News & Events
Revealed the relationship between taste and brain
- July 31, 2019
- Posted by: Wiley M. Wagner
- Category: Science
Despite the fact that neuroscientists somehow understand how the process of recognizing different feelings and sensations in the brain occurs, it is still quite difficult for them to answer the question of exactly where this or that process occurs in the brain. For example, in relation to the recognition of a particular taste, a variety of areas and regions of the brain may be affected, and therefore a team of specialists from the University of Cornwall presented their new research in this regard – experts studied the patterns of activity of different regions of the brain when determining one or another type of taste language. And the results were predictably unpredictable!
The fact is that earlier scientists proved the fact that the highest brain activity in the analysis and processing of a particular type of taste in a language occurs precisely in the area of the so-called insular cortex. However, other aspects remained elusive, mainly due to the use of relatively outdated research methods. But now, combining in their study a new type of computer analysis and high-precision MRI, experts determined that considerable brain activity in the analysis of taste sensations also occurs in such brain regions as the frontal gill, parietal and orbitofrontal cortex of the brain.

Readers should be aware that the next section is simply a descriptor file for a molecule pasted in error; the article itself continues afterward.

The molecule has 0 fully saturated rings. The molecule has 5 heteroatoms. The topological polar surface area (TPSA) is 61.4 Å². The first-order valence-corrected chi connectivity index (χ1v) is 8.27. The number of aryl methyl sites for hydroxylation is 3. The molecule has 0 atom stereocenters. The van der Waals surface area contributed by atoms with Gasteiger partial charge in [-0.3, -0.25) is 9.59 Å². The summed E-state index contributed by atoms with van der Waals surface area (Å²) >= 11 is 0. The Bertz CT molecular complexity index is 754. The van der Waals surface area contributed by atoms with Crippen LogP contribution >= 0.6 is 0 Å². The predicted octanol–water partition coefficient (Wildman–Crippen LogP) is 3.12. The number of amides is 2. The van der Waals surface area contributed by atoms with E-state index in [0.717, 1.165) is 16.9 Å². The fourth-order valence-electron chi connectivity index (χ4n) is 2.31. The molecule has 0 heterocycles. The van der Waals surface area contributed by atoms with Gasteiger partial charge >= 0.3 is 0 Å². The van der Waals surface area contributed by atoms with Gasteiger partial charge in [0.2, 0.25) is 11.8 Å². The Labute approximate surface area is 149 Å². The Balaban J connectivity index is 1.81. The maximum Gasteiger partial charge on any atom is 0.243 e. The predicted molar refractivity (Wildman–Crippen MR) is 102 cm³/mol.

This means that the analysis and determination of taste sensations is a much more complex and complex neurobiological procedural aspect than previously thought, and therefore scientists are not yet ready to talk about any definite and deterministic results of their research, limited only by the fact that this process is many sites.
And it becomes a predictable outcome, since previously a similar experiment-research was conducted by experts from Columbia University – although they came to even less accurate data. Whatever it was, this study and its results demonstrate that the processing of tastes and characteristics becomes really complex and perhaps the most multidimensional neurobiological concept.